Boost your emotional fitness

There’s no doubt that some people are emotionally ‘stronger’ than others; more able to cope with life’s ups and downs; more capable of keeping a level head while all around are losing theirs. But if you’re not naturally one of them, here are some ways you can improve your emotional resilience…


1 Learn to switch off your ‘panic button’

A technique psychologists call ‘mindfulness’ can help stop your emotions from taking over by grounding you firmly in the physical world around you and then allowing your rational self to take charge. Clinical psychologist Isabel Clarke says, “Let’s say, for example, you’re panicking because you have to give a speech in public. Forget projecting your mind into the future and worrying about what might go wrong. Instead, look around the room you’re in right now. Take in everything you can see – the colours, the people, the objects. What sounds can you hear? What scents can you smell? Now concentrate on your physical self, how your body feels – the slow, calm breaths you’re taking. I find this technique very helpful for dealing with any emotional overreaction, because it allows the physical self to override the emotional self and grounds you completely in the present.” [link]

2 Make anger work for you

“Feeling angry about life’s injustices is natural, but not always easy to control,” says Isabel. “But you can learn to use it positively. First, try to put your anger in perspective and avoid phrases like, ‘It’s not fair!’ that just feed your frustration. As we all know, sadly it isn’t a fair world. Instead, re-direct the energy from your anger into something positive – a physical activity such as swimming or running, or a creative activity like writing or painting. Many people are angry about unjust things that have happened to them in the past, and that anger is often justifiable. But by investing that angry energy in pursuing your life goals you don’t allow it to ruin your present or future.”

3 Boost your self-esteem

“When patients talk negatively about themselves – criticising the way they look, for example – I say, ‘Would you say that sort of thing to a friend?’ and of course they say they wouldn’t,” says Isabel. “Well, making friends with yourself is the key to developing self-esteem. Banish that destructive, self-critical internal dialogue that tells you that you aren’t good enough. Instead, switch it around and talk to yourself the way you would to a good friend – kindly and with respect.”

4 Put things in perspective

“We live in a culture where we let our emotions override everything – we treat even the small problems in life as catastrophes and lose perspective,” explains psychotherapist Phillip Hodson [link]. “So you’ve had a row with your boss, you don’t have as much money as you’d like and there’s a hole in your roof. Well, no one’s died, have they?” he adds, advising that we regularly remind ourselves of what really matters. “And this is your own health, and the health and well-being of your children and partner. Everything else is simply what I call ‘administration’. So learn to grade your emotional reactions and only let the small irritations and disappointments have small reactions. You’ll find you have plenty more time to get on with the business of putting them right this way.”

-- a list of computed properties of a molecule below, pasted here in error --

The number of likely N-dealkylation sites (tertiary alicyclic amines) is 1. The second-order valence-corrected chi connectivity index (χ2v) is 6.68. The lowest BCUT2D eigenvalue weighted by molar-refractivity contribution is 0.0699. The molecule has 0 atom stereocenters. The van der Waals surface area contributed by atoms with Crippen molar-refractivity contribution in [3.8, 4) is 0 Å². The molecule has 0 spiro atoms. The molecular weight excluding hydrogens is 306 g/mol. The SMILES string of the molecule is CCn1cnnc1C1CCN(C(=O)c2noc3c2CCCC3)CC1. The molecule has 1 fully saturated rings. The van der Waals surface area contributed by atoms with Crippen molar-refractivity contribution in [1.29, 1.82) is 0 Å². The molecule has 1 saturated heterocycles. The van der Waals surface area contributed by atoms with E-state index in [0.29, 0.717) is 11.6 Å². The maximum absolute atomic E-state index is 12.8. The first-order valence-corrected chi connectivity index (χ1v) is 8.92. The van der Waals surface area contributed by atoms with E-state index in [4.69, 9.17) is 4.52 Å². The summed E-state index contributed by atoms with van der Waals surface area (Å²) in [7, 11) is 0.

5 Learn to look ahead

“Sometimes really bad stuff does happen,” adds Phillip, “and this is where even the strongest people can need help. When you lose a loved one, you must put yourself and your feelings first. Emotionally healthy people are able to say, ‘My job right now is to look after my feelings.’ And that is absolutely the right thing to do.” However, whether you’re grieving for a person, a relationship or the loss of a job or a house, it is also important to remind yourself that you will survive. Time does march on and whether it heals or not it pulls you relentlessly forward. It can help to know that no matter what you feel like now, you will laugh, love or work again.

6 Learn to do ‘crisis triage’

“When a crisis occurs, say a relative has been taken ill, it’s easy to lose yourself in your own emotions,” says Phillip. “And this can make you worse than useless. My advice is to perform what A&E doctors call ‘triage’ – quickly evaluating how serious a problem really is, then deciding the best way of handling it. So pause, breathe and take a step back. Now ask yourself the essential question, ‘What needs to happen next?’ not, ‘What do I want or wish would happen next?’ but what the situation needs. This is usually a practical action – in the case of the sick relative it might be that he or she has children that need to be cared for, or you need to drive their partner to the hospital. Your feelings don’t come into it. Once the crisis is over, by all means allow yourself a wobble.”

7 Be a realist

“Optimism is all very well – and better than being a pessimist – but it might not always be in your best interests,” says Isabel. “What if you keep telling yourself, ‘It will all be fine!’ and then it isn’t? Far better to be a positive realist, to tell yourself that you have no control over the future, but you can enjoy living in the present and will deal with whatever comes your way, if and when it happens. In short, a good motto for an emotionally fit person would be, ‘It might not be OK, but I will be’.”

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